“We grant the petition, reverse the Secretary of State’s certification of Initiative 65, and hold that any subsequent proceedings on it are void,” the court ruled.
One justice who dissented said that the district-based requirement is arbitrary as it concerns Mississippi elections. While the federal government defines the state as having four congressional districts, the state Constitution “lays out the five districts,” and “there have been zero changes to the five districts” as far as the state’s laws are concerned.
In any case, this marks a major defeat for cannabis reform activists in the state who collected more than 214,000 signatures for their initiative. Sixty-eight percent of voters approved a general ballot question on whether to allow medical cannabis, and 74 percent signed off on advocates’ specific measure in a separate question.
“The Mississippi Supreme Court just overturned the will of the people of Mississippi,” Ken Newburger, executive director for the Mississippi Medical Marijuana Association, said in a press release. “Patients will now continue the suffering that so many Mississippians voted to end. The Court ignored existing case law and prior decisions. Their reasoning ignores the intent of the constitution and takes away people’s constitutional right.”
“It’s a sad day for Mississippi when the Supreme Court communicates to a vast majority of the voters that their vote doesn’t matter,” he said.
Today the MS Supreme Court ruled against the state’s ballot initiative process, killing the medical marijuana program 74% of Mississippians voted to pass. This is devastating for not only patients, but voters as a whole. Below is our statement: https://t.co/jrDoJM3K16 pic.twitter.com/AR3xuId3xR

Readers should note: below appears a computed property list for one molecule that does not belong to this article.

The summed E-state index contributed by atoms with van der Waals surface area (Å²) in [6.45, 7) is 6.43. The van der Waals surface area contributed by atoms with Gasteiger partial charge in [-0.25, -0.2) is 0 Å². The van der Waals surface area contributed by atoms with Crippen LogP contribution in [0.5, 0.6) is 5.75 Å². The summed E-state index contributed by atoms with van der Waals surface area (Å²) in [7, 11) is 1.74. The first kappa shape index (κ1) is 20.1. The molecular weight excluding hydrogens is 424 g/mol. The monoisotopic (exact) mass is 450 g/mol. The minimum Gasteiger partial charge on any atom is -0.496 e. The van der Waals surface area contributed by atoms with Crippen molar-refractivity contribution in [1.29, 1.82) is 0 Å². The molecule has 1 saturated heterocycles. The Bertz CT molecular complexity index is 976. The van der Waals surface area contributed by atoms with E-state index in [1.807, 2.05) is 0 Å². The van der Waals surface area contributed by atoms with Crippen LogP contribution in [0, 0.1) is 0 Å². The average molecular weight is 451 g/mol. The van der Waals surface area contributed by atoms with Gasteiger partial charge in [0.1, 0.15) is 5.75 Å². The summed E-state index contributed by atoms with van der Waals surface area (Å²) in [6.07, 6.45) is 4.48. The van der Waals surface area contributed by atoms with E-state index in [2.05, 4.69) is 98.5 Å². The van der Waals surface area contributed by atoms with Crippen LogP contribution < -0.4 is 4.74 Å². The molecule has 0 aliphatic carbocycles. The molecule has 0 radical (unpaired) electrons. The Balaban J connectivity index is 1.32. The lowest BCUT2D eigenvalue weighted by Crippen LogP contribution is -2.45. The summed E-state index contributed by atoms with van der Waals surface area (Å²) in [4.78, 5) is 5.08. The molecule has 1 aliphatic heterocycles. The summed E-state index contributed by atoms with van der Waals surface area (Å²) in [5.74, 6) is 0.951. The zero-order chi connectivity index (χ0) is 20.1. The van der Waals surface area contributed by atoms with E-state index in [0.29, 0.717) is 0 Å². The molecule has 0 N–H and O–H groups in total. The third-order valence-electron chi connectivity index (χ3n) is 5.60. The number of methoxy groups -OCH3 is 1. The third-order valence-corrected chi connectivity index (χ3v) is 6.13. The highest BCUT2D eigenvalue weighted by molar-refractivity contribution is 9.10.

— Mississippi Medical Marijuana Association (@medmarijuanams) May 14, 2021
Under the voter-approved initiative, patients with debilitating medical issues would have been allowed to legally obtain marijuana after getting a doctor’s recommendation. The proposal included 22 qualifying conditions such as cancer, chronic pain and post-traumatic stress disorder, and patients would have been able to possess up to 2.5 ounces of marijuana per 14-day period.
There was an attempt in the legislature to pass a bill to legalize medical marijuana in the event that the court overruled the voter-approved initiative, but it failed to be enacted by the session’s end.
The Mississippi State Department of Health told WJTV that it will cease work on developing medical cannabis regulations in light of the court ruling.
“However, the agency has certainly learned a lot in the process of putting together a successful medical marijuana program, and we stand ready to help the legislature if it creates a statutory program,” Liz Sharlot, director of the Office of Communications for the department, said.
This is the latest state Supreme Court setback to affect cannabis reform efforts.
Last month, the Florida Supreme Court dealt a critical blow to marijuana activists working to legalize marijuana in the state—killing an initiative that hundreds of thousands of voters have already signed and forcing them to start all over again if they want to make the 2022 ballot.
While a Nebraska campaign collected enough signatures to qualify a reform initiative in 2020, the state Supreme Court shut it down following a legal challenge. It determined that the measure violated the state’s single-subject rule, much to the disappointment of advocates.
In South Dakota, the fate of an adult-use legalization initiative that voters approved last November is also in the hands of the state’s Supreme Court, where a sheriff is challenging its constitutionality based on a single subject rule as well.